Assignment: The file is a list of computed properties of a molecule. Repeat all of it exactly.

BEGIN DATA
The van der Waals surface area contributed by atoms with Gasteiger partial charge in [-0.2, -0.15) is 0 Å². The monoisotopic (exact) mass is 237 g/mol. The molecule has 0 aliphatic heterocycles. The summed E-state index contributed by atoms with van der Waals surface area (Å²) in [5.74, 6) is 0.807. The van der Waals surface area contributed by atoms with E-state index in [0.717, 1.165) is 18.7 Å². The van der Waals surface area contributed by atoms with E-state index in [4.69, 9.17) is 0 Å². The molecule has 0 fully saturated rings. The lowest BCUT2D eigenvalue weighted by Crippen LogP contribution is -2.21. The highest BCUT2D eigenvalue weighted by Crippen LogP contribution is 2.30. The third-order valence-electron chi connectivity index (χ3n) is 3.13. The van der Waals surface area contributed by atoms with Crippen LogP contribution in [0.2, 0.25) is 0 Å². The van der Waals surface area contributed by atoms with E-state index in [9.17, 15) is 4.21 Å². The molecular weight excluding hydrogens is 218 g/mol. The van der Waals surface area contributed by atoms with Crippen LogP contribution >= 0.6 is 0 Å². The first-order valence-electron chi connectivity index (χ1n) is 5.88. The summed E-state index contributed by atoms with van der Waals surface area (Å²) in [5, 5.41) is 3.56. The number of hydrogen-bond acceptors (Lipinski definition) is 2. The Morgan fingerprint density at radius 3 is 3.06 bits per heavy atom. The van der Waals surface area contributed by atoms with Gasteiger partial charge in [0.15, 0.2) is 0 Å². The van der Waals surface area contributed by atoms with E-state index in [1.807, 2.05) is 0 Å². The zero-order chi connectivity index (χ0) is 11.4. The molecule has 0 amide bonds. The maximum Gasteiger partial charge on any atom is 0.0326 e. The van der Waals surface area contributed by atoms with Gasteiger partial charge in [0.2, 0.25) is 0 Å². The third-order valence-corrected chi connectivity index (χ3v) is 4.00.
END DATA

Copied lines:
The van der Waals surface area contributed by atoms with Gasteiger partial charge in [-0.2, -0.15) is 0 Å². The monoisotopic (exact) mass is 237 g/mol. The molecule has 0 aliphatic heterocycles. The summed E-state index contributed by atoms with van der Waals surface area (Å²) in [5.74, 6) is 0.807. The van der Waals surface area contributed by atoms with E-state index in [0.717, 1.165) is 18.7 Å². The van der Waals surface area contributed by atoms with E-state index in [4.69, 9.17) is 0 Å². The molecule has 0 fully saturated rings. The lowest BCUT2D eigenvalue weighted by Crippen LogP contribution is -2.21. The highest BCUT2D eigenvalue weighted by Crippen LogP contribution is 2.30. The third-order valence-electron chi connectivity index (χ3n) is 3.13. The van der Waals surface area contributed by atoms with Crippen LogP contribution in [0.2, 0.25) is 0 Å². The van der Waals surface area contributed by atoms with E-state index in [9.17, 15) is 4.21 Å². The molecular weight excluding hydrogens is 218 g/mol. The van der Waals surface area contributed by atoms with Crippen LogP contribution >= 0.6 is 0 Å². The first-order valence-electron chi connectivity index (χ1n) is 5.88. The summed E-state index contributed by atoms with van der Waals surface area (Å²) in [5, 5.41) is 3.56. The number of hydrogen-bond acceptors (Lipinski definition) is 2. The Morgan fingerprint density at radius 3 is 3.06 bits per heavy atom. The van der Waals surface area contributed by atoms with Gasteiger partial charge in [0.15, 0.2) is 0 Å². The van der Waals surface area contributed by atoms with E-state index in [1.807, 2.05) is 0 Å². The zero-order chi connectivity index (χ0) is 11.4. The molecule has 0 amide bonds. The maximum Gasteiger partial charge on any atom is 0.0326 e. The van der Waals surface area contributed by atoms with Gasteiger partial charge in [0.2, 0.25) is 0 Å². The third-order valence-corrected chi connectivity index (χ3v) is 4.00.